1. The UK’s Whole of Government Accounts (WGA) balance sheet should include a liability to represent future State Pension payments, based upon a realistic expectation of the future cash outflow, discounted using gilt yields.
  2. Draft legislation should be accompanied by Intergenerational Impact Assessments (IIAs), to quantify its impact on future taxpayers.
  3. An Office for Fiscal Responsibility (OFR) should be established to coordinate the production of Intergenerational Impact Assessments (IIAs) and to scrutinise the effectiveness and value for money of all tax reliefs.
  4. All tax reliefs should be subject to a five year sunset clause, after which they would cease.
  5. Departmental budgets should be set both gross and net of expenditure on tax reliefs, to ensure transparency as to the true level of financial support to each area of public policy.

Collectively, these proposals are intended to improve transparency and to put a brake on deferring costs that Generation Y in particular will otherwise have to meet. It is common to hear politicians complain about intergenerational inequality. But warm words are not enough. A set of bold and original policies are necessary.

Michael Johnson is an Associate Fellow at Bright Blue and a Research Fellow at the Centre for Policy Studies.

Michael trained with JP Morgan in New York and, after 21 years in investment banking, joined Towers Watson, the actuarial consultants. Subsequently he was responsible for the running of David Cameron’s Economic Competitiveness Policy Group.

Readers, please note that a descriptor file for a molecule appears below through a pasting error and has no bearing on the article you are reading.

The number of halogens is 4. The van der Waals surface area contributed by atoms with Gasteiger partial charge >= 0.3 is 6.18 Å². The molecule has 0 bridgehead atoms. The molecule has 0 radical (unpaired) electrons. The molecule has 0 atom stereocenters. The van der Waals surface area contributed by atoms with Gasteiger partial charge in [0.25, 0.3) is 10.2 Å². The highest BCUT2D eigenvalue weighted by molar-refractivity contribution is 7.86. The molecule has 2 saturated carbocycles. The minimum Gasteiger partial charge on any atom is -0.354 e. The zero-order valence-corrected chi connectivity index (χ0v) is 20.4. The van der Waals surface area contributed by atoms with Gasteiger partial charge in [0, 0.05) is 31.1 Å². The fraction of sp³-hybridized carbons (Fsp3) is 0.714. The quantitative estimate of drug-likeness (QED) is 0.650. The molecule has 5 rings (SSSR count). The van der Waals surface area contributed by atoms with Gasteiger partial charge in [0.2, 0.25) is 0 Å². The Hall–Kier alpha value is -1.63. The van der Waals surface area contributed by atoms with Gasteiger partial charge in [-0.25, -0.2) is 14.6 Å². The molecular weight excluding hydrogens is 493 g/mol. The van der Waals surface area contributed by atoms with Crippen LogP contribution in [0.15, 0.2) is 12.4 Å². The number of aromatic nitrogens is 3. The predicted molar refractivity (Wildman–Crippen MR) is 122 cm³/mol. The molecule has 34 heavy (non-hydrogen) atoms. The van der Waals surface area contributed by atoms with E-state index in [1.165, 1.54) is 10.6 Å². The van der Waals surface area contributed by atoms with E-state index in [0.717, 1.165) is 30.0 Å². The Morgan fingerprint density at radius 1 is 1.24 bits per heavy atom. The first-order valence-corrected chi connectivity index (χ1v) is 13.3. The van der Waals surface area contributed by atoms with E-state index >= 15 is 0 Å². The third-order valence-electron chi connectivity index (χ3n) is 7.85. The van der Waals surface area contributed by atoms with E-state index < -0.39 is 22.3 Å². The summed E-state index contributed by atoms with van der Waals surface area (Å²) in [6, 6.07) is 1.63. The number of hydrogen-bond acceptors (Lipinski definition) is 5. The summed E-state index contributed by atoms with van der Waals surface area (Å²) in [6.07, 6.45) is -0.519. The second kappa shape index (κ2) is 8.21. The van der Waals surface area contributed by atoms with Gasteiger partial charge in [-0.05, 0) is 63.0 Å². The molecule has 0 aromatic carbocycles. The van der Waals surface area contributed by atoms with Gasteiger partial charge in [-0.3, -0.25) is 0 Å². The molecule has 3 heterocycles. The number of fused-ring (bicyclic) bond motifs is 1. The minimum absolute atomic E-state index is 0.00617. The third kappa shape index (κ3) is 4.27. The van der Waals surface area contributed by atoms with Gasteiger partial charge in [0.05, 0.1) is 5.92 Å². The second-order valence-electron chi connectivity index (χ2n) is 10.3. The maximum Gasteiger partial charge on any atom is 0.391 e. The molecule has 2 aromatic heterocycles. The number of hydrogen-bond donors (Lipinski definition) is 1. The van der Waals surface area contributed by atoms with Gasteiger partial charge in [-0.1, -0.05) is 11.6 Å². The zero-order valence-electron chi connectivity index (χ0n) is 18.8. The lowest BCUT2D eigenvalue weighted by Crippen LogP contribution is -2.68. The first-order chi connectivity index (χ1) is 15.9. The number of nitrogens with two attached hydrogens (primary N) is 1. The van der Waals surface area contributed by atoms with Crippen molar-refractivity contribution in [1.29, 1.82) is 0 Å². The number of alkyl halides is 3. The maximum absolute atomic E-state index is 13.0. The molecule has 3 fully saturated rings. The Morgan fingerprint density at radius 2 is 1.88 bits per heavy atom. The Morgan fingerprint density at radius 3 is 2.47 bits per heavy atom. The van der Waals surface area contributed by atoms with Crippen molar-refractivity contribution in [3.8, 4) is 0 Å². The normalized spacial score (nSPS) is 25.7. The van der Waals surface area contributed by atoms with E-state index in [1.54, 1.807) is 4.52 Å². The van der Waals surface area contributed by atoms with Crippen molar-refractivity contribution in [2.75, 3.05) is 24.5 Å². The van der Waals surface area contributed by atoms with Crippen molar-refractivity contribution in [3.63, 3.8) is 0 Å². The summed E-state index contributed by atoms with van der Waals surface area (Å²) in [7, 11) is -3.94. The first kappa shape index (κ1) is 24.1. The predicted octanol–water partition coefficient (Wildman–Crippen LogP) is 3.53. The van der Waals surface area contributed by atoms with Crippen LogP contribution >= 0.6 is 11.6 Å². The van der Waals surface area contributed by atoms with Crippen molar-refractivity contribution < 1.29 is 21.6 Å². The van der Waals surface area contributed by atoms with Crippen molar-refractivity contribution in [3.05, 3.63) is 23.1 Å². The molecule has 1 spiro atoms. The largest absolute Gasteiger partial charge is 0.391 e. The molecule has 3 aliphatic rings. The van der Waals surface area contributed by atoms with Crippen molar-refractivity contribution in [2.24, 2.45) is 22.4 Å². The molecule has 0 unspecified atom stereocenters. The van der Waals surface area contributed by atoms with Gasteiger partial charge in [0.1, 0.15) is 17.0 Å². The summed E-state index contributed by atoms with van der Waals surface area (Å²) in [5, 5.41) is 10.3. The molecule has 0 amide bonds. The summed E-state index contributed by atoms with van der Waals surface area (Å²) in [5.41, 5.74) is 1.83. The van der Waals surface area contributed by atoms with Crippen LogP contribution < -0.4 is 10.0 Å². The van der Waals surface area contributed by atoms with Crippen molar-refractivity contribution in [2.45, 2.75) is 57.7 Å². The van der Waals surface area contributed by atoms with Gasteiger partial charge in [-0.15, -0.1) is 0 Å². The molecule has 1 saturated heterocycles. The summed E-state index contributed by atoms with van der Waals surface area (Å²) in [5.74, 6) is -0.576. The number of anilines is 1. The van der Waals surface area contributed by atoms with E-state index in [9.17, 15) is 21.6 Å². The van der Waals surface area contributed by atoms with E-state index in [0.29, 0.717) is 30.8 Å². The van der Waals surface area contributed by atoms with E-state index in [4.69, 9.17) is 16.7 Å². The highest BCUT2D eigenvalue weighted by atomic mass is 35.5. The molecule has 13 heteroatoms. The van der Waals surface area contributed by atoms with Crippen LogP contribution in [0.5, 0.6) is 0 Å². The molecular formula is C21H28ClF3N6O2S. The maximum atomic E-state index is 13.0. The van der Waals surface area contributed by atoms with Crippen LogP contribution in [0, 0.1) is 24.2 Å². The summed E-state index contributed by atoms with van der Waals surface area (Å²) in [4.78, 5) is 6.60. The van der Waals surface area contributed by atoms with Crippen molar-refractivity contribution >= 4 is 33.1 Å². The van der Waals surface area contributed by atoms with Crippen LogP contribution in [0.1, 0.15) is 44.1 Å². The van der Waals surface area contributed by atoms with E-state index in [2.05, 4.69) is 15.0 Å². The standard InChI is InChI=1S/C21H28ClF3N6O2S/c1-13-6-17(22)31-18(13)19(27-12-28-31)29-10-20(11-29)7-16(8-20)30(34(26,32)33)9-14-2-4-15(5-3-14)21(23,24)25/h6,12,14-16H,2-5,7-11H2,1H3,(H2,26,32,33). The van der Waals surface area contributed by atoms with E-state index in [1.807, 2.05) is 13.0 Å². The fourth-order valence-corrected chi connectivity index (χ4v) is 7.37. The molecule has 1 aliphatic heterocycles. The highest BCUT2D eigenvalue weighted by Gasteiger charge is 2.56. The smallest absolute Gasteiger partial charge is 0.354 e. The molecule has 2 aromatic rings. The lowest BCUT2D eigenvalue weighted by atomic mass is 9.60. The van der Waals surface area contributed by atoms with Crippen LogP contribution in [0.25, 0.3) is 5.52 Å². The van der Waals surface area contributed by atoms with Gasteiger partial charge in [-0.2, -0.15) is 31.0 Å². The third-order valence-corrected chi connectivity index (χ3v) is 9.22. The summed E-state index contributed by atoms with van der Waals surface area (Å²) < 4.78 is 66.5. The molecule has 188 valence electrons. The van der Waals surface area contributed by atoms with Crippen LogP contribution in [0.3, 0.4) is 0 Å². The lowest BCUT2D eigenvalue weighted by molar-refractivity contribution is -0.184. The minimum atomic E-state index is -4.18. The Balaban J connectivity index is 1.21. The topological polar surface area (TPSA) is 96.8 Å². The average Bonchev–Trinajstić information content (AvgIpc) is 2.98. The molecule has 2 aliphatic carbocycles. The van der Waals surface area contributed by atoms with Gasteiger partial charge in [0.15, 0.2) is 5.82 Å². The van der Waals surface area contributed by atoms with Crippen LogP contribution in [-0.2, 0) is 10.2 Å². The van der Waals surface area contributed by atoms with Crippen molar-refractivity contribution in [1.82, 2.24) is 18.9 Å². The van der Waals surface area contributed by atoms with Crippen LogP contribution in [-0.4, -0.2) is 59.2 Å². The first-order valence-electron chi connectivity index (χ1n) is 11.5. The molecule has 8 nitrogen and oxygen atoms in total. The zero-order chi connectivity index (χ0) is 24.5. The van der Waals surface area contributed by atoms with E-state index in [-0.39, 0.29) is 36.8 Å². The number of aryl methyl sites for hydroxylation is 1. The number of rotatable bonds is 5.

Michael is the author of more than 40 pensions-related papers published through the CPS, sometimes supported by both Conservative and Labour peers. A number of his proposals have been implemented, including the scrapping the annuitisation requirement (“freedom and choice”), the pooling of the LGPS’s funds, and the introduction of the Lifetime ISA and bonus. More recently he detailed proposals for a Workplace ISA to compete with occupational pension products, residing within the Lifetime ISA.

In April 2018 the Work and Pensions Select Committee endorsed three of Michael’s earlier proposals: there should be a new default decumulation pathway to support the disengaged (“auto-protection”); that NEST should be permitted to provide it; and there should be a single, public, mandatory pension dashboard.